Do you have a toddler who is ready to start doing chores? It’s never too early to start teaching children the importance of helping others, and chores are a great way to do that. When you start kids early (even at 2 or 3) on doing chores, they’ll be excited to be a big helper!

Not only do chores help children learn how to work together, but they also give children a sense of accomplishment. This is because children can see the tangible results of their hard work. Additionally, doing chores helps teach children the importance of families working together for a common goal.

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While it’s great to give children chores that are within easy reach, that’s not always easy. A step stool can make a big difference in your child’s ability to do a chore. That’s why I’ve partnered with Little Partners to review their 3-in-1 Learning Booster seat and Step Stool. Read on to learn about some great chores for 3 year olds (plus how the booster seat / step stool combo can help).

Chores for 3 year olds

While you may initially think that the list of chores a child could do is limited, there’s actually a ton of things your child can do around the house. The trick is, they’ll likely need guidance and supervision from you. Remember, you’re laying the groundwork now for them to actually be helpful later.

TIP: It’s so much easier to get kids to do chores when they know they’re part of the routine. Grab my weekly chore chart template to get everyone in the habit of helping.

Cleaning and tidying chores for 3 year olds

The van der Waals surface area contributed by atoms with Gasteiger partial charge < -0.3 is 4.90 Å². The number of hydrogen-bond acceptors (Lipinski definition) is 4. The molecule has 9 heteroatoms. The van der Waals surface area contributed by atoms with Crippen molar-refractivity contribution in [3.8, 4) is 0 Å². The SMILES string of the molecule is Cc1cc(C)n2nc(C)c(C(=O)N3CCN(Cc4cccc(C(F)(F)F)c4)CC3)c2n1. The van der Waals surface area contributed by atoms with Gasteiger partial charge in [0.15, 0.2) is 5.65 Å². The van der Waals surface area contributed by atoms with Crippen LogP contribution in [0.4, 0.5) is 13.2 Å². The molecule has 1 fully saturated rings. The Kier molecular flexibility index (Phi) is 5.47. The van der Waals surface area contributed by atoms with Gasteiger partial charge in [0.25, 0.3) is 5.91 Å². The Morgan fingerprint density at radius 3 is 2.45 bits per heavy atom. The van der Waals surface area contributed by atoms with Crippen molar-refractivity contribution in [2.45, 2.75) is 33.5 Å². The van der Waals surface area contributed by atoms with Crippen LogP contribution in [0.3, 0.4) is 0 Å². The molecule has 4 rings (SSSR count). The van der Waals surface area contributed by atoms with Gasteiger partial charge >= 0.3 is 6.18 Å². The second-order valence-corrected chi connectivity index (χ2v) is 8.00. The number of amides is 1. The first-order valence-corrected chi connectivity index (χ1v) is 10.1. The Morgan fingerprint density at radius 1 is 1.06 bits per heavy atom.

• Put away your toys
  • Put blocks away in swoop bag
  • Help make your bed
  • Pick up your clothes and put them in the hamper
  • Put books on shelf
  • Put trash in can
  • Dust baseboards with a sock on their hand
  • Use dust buster to vacuum small messes
  • Sort recycling

Meal prep and kitchen chores for 3 year olds

2 year old boy using Little Partners 3-in-1 Learning Booster seat as step stool to put away forks in drawer
  • Clear your plate/bowl from the table
  • Wipe down the table
  • Wipe down booster seat after meals
  • Set spoons / forks on the table for everyone
  • Put away utensils from dishwasher
  • Put away groceries
  • Add ingredients to mixing bowl
  • Stir batters or casserole ingredients
  • Knead dough
  • Sprinkle cheese or seasonings
  • Spread butter or soft jam on bread
  • Cut strawberries, soft cheeses, or avocado with plastic knife

Laundry chores for 3 year olds

  • Help move laundry from washer to dryer
  • Help match socks
  • Put away clean clothes after folding
  • Fold washcloths and hand towels

Hygiene / self-care chores for 3 year olds

  • Choose clothing for the day
  • Get dressed by yourself
  • Brush your teeth

Can a 3 year old do chores?

Yes, 3 year olds (and even 2 year olds) can do chores. In fact, they should!

However, you may need to give your child a leg up to do their chores. For example, while my son can reach inside the utensil drawer when he’s putting away forks and spoons, he reaches up and can’t actually see inside the drawer. That means he just tosses forks into the drawer willy-nilly instead of arranging them by type.

toddler using Little Partners 3-in-1 booster seat to do chores of putting away forks from dishwasher

Little Partners’ 3-in-1 Booster Seat / Step Stool helps him by allowing him to actually see what he’s doing. That way, he’ll at least sort the utensils by type, even if they’re not perfectly stacked in the drawer.